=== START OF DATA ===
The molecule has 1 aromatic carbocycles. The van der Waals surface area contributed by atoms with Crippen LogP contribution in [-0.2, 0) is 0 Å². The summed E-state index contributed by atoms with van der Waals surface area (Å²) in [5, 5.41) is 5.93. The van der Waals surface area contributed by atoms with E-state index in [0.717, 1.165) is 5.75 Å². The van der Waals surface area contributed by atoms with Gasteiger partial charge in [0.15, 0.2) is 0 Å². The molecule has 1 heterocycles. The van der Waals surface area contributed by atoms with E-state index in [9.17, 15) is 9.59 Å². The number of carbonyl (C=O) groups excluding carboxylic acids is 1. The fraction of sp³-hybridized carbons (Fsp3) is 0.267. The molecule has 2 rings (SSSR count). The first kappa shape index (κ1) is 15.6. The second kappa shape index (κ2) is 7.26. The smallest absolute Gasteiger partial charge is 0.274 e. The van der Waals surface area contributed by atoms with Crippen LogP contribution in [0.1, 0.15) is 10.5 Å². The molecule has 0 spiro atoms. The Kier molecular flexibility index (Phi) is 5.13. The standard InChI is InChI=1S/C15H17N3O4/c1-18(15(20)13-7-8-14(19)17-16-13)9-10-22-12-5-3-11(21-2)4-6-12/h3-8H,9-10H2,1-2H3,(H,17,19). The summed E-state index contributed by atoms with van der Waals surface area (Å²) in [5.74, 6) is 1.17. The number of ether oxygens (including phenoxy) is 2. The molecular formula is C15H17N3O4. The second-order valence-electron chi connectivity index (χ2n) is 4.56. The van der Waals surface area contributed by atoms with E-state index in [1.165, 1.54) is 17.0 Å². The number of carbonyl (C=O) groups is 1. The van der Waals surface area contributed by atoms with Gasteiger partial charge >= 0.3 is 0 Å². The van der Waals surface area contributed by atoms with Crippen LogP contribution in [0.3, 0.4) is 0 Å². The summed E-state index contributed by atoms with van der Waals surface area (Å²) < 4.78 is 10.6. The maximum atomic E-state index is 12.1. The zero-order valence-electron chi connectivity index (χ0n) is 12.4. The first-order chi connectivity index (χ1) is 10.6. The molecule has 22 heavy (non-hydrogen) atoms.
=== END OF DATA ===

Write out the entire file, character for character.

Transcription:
The molecule has 1 aromatic carbocycles. The van der Waals surface area contributed by atoms with Crippen LogP contribution in [-0.2, 0) is 0 Å². The summed E-state index contributed by atoms with van der Waals surface area (Å²) in [5, 5.41) is 5.93. The van der Waals surface area contributed by atoms with E-state index in [0.717, 1.165) is 5.75 Å². The van der Waals surface area contributed by atoms with Gasteiger partial charge in [0.15, 0.2) is 0 Å². The molecule has 1 heterocycles. The van der Waals surface area contributed by atoms with E-state index in [9.17, 15) is 9.59 Å². The number of carbonyl (C=O) groups excluding carboxylic acids is 1. The fraction of sp³-hybridized carbons (Fsp3) is 0.267. The molecule has 2 rings (SSSR count). The first kappa shape index (κ1) is 15.6. The second kappa shape index (κ2) is 7.26. The smallest absolute Gasteiger partial charge is 0.274 e. The van der Waals surface area contributed by atoms with Crippen LogP contribution in [0.1, 0.15) is 10.5 Å². The molecule has 0 spiro atoms. The Kier molecular flexibility index (Phi) is 5.13. The standard InChI is InChI=1S/C15H17N3O4/c1-18(15(20)13-7-8-14(19)17-16-13)9-10-22-12-5-3-11(21-2)4-6-12/h3-8H,9-10H2,1-2H3,(H,17,19). The summed E-state index contributed by atoms with van der Waals surface area (Å²) in [5.74, 6) is 1.17. The number of ether oxygens (including phenoxy) is 2. The molecular formula is C15H17N3O4. The second-order valence-electron chi connectivity index (χ2n) is 4.56. The van der Waals surface area contributed by atoms with E-state index in [1.165, 1.54) is 17.0 Å². The number of carbonyl (C=O) groups is 1. The van der Waals surface area contributed by atoms with Gasteiger partial charge >= 0.3 is 0 Å². The van der Waals surface area contributed by atoms with Crippen LogP contribution in [0.3, 0.4) is 0 Å². The summed E-state index contributed by atoms with van der Waals surface area (Å²) < 4.78 is 10.6. The maximum atomic E-state index is 12.1. The zero-order valence-electron chi connectivity index (χ0n) is 12.4. The first-order chi connectivity index (χ1) is 10.6. The molecule has 22 heavy (non-hydrogen) atoms.